Or: 4141 Ninth Avenue East
When: Open from 11 a.m. to 10 p.m. Monday to Thursday, from 11 a.m. to midnight on Friday, from 10 a.m. to midnight on Saturday and from 10 a.m. to 10 p.m. on Sunday from November 3.
For more information: Visit culinairedropout.com
What we saw: Opened November 3 and located in the new 9 + CO development off East 9th Avenue and Colorado Boulevard, Culinary Dropout offers even more dining options in the area near the Rose Medical Center. There is plenty of room for everyone and enough food choices for everyone to find something – or a lot – that they want to eat. Culinary Dropout and its new neighboring sister restaurant Blanco Cocina + Cantina are owned and operated by Fox Restaurant Concepts, an Arizona-based company that also owns North Italia, True Food Kitchen, and Flower Child.
While there are seven other culinary stall sites (six in Arizona and one in Austin, Texas), the Denver outpost includes a few unique touches. Most notable is the giant high-end Converse artwork featuring hundreds of hand-decorated shoes, many of which were created by employees of other restaurants in the family. This three-dimensional mural is unique to this location, and diners can spend a good portion of the meal studying the intricacy of each shoe. Or they can admire the towering ceiling and birdcage-shaped lights hanging near the bar. The space is artistic without being overdone, in the same way that the menu is interesting without being fancy.
The mighty Paloma Spritz ($ 13), for example, is a take on the classic tequila and grapefruit cocktail, but made with sparkling wine and a pinch of pink salt. Many cocktails have fancy names that evoke pop culture and movies, like the Two to Mango ($ 12.50), with vodka, White Claw mango, pineapple, orange and guava; and the Two Birds, One Stone (d) ($ 13), with gin, hemp orange bitters, squeezed lemon and a hopped honey drink.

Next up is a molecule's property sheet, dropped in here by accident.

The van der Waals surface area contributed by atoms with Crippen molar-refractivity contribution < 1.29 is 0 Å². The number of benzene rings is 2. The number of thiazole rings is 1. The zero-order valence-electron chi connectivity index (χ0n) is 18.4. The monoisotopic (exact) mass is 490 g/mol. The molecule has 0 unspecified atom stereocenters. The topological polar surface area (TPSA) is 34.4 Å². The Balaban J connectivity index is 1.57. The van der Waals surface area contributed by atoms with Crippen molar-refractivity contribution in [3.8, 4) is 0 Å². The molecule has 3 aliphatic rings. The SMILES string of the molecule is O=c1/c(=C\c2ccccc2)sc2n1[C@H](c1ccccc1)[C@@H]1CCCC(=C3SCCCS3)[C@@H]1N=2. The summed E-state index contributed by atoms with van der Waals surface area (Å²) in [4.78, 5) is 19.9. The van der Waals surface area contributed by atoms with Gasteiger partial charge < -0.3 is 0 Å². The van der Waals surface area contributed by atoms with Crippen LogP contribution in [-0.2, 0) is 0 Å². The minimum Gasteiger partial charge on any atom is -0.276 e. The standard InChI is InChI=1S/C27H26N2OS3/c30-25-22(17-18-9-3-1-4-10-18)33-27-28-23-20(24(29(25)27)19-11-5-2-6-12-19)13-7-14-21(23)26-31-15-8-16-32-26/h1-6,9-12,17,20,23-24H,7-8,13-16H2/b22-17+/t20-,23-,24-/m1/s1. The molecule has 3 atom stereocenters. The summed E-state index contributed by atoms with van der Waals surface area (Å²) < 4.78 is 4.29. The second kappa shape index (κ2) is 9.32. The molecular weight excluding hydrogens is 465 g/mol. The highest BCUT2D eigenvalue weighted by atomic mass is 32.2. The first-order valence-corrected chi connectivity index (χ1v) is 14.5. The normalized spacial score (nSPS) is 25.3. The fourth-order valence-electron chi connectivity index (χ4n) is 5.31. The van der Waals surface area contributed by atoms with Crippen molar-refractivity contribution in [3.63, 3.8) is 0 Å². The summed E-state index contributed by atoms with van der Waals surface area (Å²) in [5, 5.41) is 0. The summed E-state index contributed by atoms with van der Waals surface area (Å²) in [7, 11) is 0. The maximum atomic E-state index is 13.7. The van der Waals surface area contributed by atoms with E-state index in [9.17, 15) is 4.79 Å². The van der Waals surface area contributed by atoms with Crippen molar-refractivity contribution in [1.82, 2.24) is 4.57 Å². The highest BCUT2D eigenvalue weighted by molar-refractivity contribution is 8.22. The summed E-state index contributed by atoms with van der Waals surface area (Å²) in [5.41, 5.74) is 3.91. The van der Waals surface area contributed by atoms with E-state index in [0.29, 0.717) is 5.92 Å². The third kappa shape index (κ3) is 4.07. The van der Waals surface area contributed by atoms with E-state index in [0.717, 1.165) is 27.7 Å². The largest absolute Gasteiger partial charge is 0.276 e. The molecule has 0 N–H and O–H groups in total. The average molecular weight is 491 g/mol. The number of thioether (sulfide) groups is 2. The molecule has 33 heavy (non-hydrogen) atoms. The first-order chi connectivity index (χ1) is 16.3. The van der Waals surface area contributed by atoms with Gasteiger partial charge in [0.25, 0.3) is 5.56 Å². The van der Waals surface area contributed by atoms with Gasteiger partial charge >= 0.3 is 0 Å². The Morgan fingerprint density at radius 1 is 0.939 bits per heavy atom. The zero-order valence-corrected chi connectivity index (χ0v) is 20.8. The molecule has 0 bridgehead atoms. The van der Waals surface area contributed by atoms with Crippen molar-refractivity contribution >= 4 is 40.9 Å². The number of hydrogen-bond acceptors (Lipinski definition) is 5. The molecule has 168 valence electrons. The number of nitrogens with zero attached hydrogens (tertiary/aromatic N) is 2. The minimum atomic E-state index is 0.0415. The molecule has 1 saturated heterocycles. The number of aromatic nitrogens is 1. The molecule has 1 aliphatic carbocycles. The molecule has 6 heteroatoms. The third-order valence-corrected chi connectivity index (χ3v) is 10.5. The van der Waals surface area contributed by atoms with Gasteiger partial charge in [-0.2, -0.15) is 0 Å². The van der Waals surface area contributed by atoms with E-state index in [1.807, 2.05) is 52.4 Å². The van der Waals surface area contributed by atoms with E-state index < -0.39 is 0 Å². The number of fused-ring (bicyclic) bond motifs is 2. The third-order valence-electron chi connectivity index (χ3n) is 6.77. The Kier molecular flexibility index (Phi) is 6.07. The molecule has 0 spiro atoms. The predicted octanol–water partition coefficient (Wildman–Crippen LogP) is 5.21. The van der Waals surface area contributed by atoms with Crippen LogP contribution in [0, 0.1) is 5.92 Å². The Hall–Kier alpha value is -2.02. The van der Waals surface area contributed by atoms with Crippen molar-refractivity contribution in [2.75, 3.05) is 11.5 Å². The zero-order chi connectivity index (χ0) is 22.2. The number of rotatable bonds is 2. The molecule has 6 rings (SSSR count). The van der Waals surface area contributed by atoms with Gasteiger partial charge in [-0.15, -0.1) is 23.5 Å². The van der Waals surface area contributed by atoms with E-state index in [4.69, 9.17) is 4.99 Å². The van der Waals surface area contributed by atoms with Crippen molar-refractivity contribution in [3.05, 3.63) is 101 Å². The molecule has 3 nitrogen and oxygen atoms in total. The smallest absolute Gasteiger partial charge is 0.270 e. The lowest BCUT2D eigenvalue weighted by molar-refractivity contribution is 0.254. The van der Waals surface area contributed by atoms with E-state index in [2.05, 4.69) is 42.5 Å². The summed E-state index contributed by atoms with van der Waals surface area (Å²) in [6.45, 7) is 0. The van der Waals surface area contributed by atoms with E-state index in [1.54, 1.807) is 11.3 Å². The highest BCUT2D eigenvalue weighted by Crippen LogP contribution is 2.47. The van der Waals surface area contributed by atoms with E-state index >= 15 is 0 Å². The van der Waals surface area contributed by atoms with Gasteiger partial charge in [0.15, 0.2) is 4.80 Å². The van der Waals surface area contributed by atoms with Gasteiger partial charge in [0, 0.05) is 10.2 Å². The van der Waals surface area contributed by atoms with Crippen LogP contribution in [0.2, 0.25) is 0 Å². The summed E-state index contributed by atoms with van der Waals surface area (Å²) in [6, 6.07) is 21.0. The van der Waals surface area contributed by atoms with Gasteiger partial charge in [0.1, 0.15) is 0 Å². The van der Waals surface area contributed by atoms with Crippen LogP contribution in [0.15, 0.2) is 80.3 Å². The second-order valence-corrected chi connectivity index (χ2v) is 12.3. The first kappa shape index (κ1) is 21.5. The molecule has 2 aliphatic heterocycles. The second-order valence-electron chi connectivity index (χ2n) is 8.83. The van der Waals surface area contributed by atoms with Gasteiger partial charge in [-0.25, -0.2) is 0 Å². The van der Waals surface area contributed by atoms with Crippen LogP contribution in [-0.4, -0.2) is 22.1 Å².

What surprised us: The size of Culinary Dropout stands out. There are so many spacious places to sit that you might get a whole different view on each visit. This includes cabins in the forward area, a large indoor / outdoor bar, cabins curved along a wall, high tables, and an expansive covered patio with fireplaces and cornhole. There is also a stage at the back of the restaurant where live bands will perform once the venue is fully open.
Like the space, the menu options are expansive and the portions larger than one would expect, even going out for classic American cuisine. An appetizer of chewy pretzel rolls with provolone fondue ($ 14) could easily feed a hungry group of four, especially if a side of spicy gochujang Brussels sprouts ($ 6) and mouth-watering agrodolce sweet potatoes with pine nuts ($ 6) are added. Other entrees include deli options ($ 4 to $ 7 per item), onion rings with bacon barbecue sauce ($ 7), homemade chips with onion dip ($ 8), stuffed eggs truffle with crispy prosciutto ($ 5) and more.
Then there’s the rest of the menu, which features Detroit-style pizzas (starting at $ 16); five types of salads to which extra protein can be added ($ 6.50 to $ 16.50); sandwiches (starting at $ 14.50); and entrees ($ 15 to $ 29.50). The turkey pastrami sandwich ($ 14.50) was served on a super soft pretzel roll topped with spicy pastrami turkey slices, a pile of crispy coleslaw and Swiss cheese. It was simple but complex, with a freshness not always associated with a sandwich like this. Bonus: He came up with even better perfect fries by adding a side of the restaurant’s homemade ranch for dipping them.
The ground chicken salad ($ 16.50) was supposed to be our healthy option. But while it was a salad, the chunky chunks of bacon, white cheddar, luscious stuffed eggs, and bacon and barbecue ranch dressing elevated it to the comfort food category. Equally satisfying is the fried chicken, which, when ordered off the brunch menu (available 10 a.m. to 3 p.m. Saturday and Sunday), comes as a filet on two cookies with a spicy sauce stuffed with umami and flavored with Old Bay seasoning.
This place is also a winner for families. There is so much space that the kids can walk around and look at the art without cluttering up the other tables. Or parents can take them outside to play endless rounds of the cornhole. Culinary Dropout is a casual restaurant, and the music is loud enough to drown out even the loudest children. Plus, with a $ 7.50 kids’ menu that includes macaroni and cheese, cheeseburgers, and chicken fillets, kids will be just as happy with their meal as adults.